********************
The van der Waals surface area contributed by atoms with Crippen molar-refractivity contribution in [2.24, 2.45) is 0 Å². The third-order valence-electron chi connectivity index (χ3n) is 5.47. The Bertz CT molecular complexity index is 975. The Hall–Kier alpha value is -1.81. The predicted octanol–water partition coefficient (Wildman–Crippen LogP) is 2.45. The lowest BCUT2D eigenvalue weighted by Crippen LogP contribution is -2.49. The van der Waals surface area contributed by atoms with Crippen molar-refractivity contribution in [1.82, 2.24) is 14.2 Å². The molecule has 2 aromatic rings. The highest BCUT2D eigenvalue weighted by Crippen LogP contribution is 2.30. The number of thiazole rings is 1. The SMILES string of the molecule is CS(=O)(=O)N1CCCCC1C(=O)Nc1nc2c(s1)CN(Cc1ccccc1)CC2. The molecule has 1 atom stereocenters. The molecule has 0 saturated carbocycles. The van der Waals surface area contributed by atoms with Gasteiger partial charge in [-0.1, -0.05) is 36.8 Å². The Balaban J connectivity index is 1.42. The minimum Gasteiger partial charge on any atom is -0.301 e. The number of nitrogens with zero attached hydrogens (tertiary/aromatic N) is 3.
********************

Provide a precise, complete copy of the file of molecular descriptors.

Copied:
The van der Waals surface area contributed by atoms with Crippen molar-refractivity contribution in [2.24, 2.45) is 0 Å². The third-order valence-electron chi connectivity index (χ3n) is 5.47. The Bertz CT molecular complexity index is 975. The Hall–Kier alpha value is -1.81. The predicted octanol–water partition coefficient (Wildman–Crippen LogP) is 2.45. The lowest BCUT2D eigenvalue weighted by Crippen LogP contribution is -2.49. The van der Waals surface area contributed by atoms with Crippen molar-refractivity contribution in [1.82, 2.24) is 14.2 Å². The molecule has 2 aromatic rings. The highest BCUT2D eigenvalue weighted by Crippen LogP contribution is 2.30. The number of thiazole rings is 1. The SMILES string of the molecule is CS(=O)(=O)N1CCCCC1C(=O)Nc1nc2c(s1)CN(Cc1ccccc1)CC2. The molecule has 1 atom stereocenters. The molecule has 0 saturated carbocycles. The van der Waals surface area contributed by atoms with Gasteiger partial charge in [-0.1, -0.05) is 36.8 Å². The Balaban J connectivity index is 1.42. The minimum Gasteiger partial charge on any atom is -0.301 e. The number of nitrogens with zero attached hydrogens (tertiary/aromatic N) is 3.